Opposition parties Economic Freedom Fighters and Democratic Alliance approached the Constitutional Court to enforce Madonsela's findings after they were ignored by Zuma and dismissed in Parliament. [52] [53] On 31 March 2016, the Constitutional Court delivered a unanimous judgement stating that the Public Protector's report was binding and Zuma and the National Assembly failed to uphold the country's constitution. The court ordered the National Treasury to determine the amount that Zuma must pay back, and ordered Zuma to do so within 45 days of the court's approval of the National Treasury report. [54]

"State of Capture" report

Madonsela's final report, "State of Capture", was released as her 7-year term of office came to an end in October 2016. Her report was a result of the complaint submitted by a Catholic priest, called Father Stanslaus Muyebe. [55] The report used Wikipedia, News24, Mail & Guardian and opposition part as her sources state capture including the Gupta family's improper influence over President Jacob Zuma. Madonsela directed the President to appoint a judicial commission of inquiry, headed by a judge named by the Chief Justice. [56] Zuma called the report "political propaganda" [57] and challenged it in court, but the High Court dismissed the challenge in December 2017, finding that Zuma must implement the remedial actions within 30 days, and making a personal costs order against Zuma. [58]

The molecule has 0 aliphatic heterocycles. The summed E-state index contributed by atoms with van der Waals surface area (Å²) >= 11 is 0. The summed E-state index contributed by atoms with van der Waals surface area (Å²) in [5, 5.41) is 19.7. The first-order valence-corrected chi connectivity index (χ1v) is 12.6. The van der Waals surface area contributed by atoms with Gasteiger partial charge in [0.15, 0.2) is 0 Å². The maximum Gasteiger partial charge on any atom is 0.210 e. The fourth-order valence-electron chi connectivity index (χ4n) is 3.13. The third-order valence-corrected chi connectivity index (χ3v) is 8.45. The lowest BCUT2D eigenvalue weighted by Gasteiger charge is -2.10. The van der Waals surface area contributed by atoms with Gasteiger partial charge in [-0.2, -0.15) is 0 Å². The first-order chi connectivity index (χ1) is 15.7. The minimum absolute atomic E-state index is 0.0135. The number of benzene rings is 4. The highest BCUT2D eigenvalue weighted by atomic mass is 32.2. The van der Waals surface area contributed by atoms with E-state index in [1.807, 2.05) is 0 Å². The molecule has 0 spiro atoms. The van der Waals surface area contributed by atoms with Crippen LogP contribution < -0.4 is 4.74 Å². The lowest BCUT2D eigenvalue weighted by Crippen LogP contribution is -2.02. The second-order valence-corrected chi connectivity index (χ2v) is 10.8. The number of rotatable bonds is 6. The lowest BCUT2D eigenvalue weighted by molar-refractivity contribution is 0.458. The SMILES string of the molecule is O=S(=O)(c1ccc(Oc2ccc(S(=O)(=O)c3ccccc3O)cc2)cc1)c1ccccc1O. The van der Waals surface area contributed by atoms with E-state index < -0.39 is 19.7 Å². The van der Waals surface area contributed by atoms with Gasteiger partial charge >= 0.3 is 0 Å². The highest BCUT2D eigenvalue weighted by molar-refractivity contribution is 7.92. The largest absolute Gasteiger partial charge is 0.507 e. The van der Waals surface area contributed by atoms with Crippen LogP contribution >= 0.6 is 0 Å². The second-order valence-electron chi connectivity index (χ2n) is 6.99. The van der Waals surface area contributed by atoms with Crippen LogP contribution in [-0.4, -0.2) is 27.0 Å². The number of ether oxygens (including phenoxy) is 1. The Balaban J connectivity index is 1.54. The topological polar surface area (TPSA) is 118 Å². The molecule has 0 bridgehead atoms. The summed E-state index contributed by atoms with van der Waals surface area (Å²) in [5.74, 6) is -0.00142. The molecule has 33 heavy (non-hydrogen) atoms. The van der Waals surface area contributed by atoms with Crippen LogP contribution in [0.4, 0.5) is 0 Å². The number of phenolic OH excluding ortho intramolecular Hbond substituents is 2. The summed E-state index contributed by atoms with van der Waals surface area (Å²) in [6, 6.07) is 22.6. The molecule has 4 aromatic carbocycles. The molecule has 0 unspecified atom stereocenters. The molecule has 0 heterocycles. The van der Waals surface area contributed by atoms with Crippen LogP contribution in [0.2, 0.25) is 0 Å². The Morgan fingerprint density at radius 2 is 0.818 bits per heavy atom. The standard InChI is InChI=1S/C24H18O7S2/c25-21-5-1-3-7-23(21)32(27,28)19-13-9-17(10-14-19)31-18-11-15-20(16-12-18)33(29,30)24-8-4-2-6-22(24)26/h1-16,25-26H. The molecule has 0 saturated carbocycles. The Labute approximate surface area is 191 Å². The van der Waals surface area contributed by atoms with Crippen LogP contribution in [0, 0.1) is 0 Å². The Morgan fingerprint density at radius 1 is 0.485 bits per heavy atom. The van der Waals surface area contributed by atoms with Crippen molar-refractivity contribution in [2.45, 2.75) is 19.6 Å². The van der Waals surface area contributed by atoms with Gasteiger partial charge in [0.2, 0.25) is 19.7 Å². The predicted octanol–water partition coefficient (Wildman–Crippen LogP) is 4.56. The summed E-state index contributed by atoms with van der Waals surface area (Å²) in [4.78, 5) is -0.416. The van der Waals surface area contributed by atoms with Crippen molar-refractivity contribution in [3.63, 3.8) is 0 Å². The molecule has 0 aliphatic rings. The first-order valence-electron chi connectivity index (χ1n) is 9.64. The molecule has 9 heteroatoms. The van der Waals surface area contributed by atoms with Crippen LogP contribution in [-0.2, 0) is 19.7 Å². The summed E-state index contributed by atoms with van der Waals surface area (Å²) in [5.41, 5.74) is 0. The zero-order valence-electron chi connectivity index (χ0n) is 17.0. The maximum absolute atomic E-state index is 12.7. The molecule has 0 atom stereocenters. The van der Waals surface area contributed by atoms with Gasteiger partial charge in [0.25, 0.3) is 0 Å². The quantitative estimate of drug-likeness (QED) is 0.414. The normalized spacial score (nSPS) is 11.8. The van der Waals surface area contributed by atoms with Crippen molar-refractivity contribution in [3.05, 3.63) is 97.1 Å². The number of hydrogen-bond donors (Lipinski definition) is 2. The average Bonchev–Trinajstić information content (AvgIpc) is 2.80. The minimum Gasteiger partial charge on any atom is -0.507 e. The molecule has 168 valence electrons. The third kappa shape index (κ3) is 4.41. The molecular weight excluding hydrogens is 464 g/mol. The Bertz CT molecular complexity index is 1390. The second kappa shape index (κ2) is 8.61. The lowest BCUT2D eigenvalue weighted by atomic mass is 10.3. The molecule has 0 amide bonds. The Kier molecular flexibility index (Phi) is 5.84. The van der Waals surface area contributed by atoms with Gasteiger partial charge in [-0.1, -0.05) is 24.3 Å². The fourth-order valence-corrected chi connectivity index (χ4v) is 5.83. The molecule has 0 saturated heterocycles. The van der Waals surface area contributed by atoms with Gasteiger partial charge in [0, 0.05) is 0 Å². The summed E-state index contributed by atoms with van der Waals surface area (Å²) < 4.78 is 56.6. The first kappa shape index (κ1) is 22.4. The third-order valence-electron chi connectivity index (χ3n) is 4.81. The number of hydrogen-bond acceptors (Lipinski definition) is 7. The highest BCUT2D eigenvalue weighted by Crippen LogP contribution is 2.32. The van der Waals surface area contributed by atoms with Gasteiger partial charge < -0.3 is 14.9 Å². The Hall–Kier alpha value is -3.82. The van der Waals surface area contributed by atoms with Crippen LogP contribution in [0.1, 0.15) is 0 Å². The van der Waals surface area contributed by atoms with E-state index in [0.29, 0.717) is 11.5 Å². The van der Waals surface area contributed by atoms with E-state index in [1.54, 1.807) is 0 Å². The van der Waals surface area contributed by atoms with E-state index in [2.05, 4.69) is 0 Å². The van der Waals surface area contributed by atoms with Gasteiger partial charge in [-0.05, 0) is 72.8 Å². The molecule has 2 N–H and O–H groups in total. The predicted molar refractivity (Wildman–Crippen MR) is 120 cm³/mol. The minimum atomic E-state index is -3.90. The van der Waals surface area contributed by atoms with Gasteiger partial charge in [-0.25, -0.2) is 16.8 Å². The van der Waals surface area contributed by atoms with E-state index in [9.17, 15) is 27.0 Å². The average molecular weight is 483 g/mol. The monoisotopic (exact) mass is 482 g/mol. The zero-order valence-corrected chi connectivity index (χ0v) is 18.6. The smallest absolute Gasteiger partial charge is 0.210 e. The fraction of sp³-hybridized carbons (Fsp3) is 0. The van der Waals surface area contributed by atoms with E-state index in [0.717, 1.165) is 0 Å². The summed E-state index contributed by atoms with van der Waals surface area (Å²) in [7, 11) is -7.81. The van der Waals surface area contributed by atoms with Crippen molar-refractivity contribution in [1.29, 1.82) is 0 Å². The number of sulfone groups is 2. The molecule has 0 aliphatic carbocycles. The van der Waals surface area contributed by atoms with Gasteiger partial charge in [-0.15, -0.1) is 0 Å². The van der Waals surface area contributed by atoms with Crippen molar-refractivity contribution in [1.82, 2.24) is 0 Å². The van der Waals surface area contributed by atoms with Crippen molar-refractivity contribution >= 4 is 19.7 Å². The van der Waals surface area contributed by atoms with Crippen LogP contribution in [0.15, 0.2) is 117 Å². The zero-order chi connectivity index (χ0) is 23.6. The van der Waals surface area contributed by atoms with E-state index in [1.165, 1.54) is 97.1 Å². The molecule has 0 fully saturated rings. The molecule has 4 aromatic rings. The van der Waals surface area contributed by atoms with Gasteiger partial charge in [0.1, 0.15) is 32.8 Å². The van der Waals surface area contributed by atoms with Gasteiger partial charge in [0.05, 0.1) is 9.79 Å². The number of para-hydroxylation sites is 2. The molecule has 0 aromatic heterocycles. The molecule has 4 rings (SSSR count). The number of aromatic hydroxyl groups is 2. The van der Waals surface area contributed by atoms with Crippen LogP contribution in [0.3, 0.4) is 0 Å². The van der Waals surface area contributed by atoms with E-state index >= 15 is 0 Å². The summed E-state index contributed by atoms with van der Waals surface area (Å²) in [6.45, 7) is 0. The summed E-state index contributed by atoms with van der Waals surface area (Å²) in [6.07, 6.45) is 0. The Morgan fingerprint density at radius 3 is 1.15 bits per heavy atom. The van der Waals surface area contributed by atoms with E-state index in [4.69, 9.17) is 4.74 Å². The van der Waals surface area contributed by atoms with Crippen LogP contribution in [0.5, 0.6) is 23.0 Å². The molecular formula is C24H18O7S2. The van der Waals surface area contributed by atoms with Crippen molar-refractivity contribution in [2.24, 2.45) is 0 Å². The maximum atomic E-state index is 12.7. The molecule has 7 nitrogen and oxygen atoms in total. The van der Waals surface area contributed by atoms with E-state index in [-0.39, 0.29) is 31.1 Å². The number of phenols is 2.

Personal life

Madonsela raised her two children, a boy and a girl, as a single parent. Her husband died when the children were very young. In 1980, Madonsela began her career as an assistant teacher at her former school, Evelyn Baring High School, in Swaziland. In 1982 she became an assistant teacher at Naledi High School in Soweto, one of the schools at the center of the 1976 Soweto Uprising. [59] [60] In late July 2018, it was revealed that Madonsela was engaged to Dick Foxton, a public relations consultant. [61]

Awards

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Thuli Madonsela
Thuli Madonsela April 2014.png
3rd Public Protector of South Africa
In office
19 October 2009 14 October 2016
Preceded by Public Protector
2009–2016
Succeeded by